Use caution when applying hydrogen peroxide to your skin. It can bleach your hair, so keep it away from your eyebrows and your hairline. Also, keep the solution away from your eyes, as it could irritate them.
Should you use it on a popped pimple?
While hydrogen peroxide does kill harmful bacteria, including the bacteria that causes acne, it can also irritate a wound and slow healing. Because of this, it’s best not to apply hydrogen peroxide to a popped pimple.
Popping a pimple creates a small, open wound on the skin. Therefore, putting something like hydrogen peroxide on a popped pimple could slow the healing process and encourage a scar to form.
The primary side effect of using hydrogen peroxide for acne is skin irritation. Hydrogen peroxide can cause irritation, blisters and burns, especially in an undiluted or higher concentration. It’s also possible to have an allergy to hydrogen peroxide, so patch-test your skin before use.
If put into an open wound, the oxygen bubbles hydrogen peroxide creates can potentially cause an air embolism, which prevents blood from flowing and can result in death. However, it’s unlikely to experience this side effect from using hydrogen peroxide for acne.
Why does hydrogen peroxide turn white on the skin?
Hydrogen peroxide turns white because of a chemical reaction that occurs when it comes into contact with the skin. The solution oxidizes, and the resulting oxygen bubbles create a white, foamy appearance.
It’s possible that using hydrogen peroxide for acne could irritate the skin and cause scarring because it interferes with wound healing. It can also cause skin irritation and burns if used at too high of a concentration.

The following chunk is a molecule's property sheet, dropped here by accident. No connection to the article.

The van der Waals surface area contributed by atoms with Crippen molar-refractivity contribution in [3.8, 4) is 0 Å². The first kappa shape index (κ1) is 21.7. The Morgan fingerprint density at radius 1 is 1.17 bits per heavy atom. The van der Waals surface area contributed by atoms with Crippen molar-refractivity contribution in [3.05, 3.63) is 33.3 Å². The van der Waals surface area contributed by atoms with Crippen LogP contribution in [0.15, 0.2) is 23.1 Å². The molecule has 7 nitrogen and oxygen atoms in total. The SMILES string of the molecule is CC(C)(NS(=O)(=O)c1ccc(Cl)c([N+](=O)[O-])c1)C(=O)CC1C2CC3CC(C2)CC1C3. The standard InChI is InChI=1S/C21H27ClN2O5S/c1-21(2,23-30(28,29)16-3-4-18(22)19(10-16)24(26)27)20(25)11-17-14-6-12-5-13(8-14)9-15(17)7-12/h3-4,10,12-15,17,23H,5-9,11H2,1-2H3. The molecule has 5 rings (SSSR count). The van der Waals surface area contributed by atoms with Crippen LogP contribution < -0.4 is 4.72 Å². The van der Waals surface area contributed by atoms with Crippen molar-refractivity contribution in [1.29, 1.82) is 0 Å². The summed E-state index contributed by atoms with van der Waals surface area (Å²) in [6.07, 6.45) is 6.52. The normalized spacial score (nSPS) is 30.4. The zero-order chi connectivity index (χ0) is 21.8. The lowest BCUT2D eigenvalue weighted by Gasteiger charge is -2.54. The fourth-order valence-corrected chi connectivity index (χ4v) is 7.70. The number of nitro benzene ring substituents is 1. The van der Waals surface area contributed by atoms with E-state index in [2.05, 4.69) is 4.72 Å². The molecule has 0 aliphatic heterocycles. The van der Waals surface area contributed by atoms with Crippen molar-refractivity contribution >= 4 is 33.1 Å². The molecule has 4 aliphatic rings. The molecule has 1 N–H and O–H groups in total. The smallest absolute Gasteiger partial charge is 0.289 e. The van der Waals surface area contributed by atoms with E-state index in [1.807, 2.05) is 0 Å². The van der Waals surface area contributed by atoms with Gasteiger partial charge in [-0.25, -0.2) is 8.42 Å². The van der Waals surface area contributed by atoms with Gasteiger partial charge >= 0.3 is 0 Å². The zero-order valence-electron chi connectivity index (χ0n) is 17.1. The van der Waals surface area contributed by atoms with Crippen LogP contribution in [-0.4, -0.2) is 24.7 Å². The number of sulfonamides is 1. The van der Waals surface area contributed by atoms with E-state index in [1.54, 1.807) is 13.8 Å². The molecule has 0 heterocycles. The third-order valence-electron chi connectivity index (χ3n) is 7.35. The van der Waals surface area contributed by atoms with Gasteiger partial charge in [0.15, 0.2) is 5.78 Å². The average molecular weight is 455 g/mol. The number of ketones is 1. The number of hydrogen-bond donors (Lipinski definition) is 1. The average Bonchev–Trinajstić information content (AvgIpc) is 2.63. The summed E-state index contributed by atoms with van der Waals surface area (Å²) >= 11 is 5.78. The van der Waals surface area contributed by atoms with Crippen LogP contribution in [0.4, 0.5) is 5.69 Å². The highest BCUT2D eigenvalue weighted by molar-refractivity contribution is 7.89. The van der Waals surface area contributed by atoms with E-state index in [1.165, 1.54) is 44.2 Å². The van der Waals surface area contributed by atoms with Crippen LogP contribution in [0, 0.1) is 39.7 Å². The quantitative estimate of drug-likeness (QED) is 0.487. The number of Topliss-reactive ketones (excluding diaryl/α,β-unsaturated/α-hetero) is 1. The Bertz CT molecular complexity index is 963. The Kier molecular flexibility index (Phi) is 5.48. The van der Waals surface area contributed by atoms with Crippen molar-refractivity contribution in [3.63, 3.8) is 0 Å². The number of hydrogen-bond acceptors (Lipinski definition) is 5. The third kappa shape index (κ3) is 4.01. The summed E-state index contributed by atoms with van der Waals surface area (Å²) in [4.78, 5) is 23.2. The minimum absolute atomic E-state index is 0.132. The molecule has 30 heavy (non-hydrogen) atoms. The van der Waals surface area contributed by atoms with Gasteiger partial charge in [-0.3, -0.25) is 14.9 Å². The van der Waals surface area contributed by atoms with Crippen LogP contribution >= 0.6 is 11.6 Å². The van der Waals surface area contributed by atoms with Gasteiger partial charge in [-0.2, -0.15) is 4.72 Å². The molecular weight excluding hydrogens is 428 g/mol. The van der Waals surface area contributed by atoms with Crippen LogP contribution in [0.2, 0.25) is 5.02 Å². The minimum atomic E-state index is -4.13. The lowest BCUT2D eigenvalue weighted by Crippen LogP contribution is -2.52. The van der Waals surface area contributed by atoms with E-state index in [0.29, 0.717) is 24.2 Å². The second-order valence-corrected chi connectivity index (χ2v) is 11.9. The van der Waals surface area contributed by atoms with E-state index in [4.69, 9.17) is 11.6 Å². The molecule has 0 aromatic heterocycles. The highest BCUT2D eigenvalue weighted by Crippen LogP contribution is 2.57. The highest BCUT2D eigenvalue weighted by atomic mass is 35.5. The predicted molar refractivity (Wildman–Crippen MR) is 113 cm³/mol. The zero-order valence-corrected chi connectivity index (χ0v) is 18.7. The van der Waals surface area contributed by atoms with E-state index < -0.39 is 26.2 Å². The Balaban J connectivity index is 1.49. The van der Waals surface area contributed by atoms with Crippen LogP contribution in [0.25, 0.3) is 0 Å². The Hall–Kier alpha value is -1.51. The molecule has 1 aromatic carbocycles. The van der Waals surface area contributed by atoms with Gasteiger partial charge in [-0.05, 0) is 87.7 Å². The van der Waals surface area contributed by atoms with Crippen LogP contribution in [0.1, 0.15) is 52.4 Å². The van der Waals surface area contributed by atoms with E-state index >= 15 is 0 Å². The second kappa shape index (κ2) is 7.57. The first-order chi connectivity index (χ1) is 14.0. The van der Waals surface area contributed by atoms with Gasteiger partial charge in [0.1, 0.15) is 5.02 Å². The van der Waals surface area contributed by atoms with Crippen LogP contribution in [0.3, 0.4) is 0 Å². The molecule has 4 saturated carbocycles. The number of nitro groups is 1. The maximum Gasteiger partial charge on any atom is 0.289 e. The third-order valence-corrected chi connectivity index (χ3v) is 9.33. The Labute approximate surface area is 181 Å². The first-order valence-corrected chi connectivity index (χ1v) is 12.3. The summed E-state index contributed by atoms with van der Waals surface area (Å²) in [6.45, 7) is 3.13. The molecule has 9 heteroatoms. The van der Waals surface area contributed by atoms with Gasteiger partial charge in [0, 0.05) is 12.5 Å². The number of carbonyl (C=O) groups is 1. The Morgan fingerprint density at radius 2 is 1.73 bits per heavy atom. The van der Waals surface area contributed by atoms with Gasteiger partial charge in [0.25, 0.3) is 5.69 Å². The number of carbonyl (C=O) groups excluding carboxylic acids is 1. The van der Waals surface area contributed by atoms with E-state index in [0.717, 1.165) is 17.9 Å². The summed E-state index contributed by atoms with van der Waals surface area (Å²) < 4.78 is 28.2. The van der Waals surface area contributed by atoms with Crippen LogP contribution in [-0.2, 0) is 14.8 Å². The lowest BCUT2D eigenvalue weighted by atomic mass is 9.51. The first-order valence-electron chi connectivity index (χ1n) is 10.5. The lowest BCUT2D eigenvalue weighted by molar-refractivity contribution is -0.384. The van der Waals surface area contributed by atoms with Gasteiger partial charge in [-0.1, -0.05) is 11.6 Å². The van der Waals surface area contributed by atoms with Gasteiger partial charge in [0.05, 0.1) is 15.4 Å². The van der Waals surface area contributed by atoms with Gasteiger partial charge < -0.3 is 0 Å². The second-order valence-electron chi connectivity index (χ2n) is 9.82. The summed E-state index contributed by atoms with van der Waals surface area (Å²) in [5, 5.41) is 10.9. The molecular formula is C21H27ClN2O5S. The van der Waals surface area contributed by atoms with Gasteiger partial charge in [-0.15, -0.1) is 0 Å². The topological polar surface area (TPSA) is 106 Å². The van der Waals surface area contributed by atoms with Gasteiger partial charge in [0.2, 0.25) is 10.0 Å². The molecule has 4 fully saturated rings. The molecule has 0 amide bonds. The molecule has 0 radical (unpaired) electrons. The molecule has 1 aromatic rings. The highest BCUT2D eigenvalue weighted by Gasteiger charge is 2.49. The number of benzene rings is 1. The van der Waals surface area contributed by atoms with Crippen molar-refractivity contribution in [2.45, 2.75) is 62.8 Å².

Hydrogen peroxide is a bleaching agent, particularly when it comes in contact with skin and hair. Proceed with caution if you are darker-skinned, and keep it away from eyebrows, eyelashes, and your hairline.
Individuals with sensitive skin or an allergy to hydrogen peroxide shouldn’t use it on their skin. Additionally, hydrogen peroxide should never be ingested and should be kept away from the eyes.
Instead of using hydrogen peroxide for acne, a more effective acne treatment is benzoyl peroxide. Benzoyl peroxide is available in multiple over-the-counter (OTC) and prescription formulations, including facial cleanser and spot treatments. It’s best used as a treatment for mild to moderate inflammatory acne.
Another safer alternative for acne is retinol, a vitamin A-derived topical medication that’s available in OTC and prescription formulations. Retinol encourages gentle removal of dead skin cells and regulates sebum production.
Using hydrogen peroxide for acne may be an inexpensive home remedy, but it could also harm your skin. Hydrogen peroxide can be harsh on skin and can cause irritation, burns or blistering. It can also inhibit the wound-healing process and encourage acne scars to form.
Talk to your dermatologist before applying hydrogen peroxide to your skin. If you choose to use hydrogen peroxide for acne, dilute the solution with water (3 Tbsp water to 1 Tbsp hydrogen peroxide) and rinse off before continuing your skin care routine.
It may be safer for you to use OTC acne medications such as benzoyl peroxide or retinol instead of hydrogen peroxide.
If you experience irritations or signs of an allergic reaction after using hydrogen peroxide for acne, contact your dermatologist.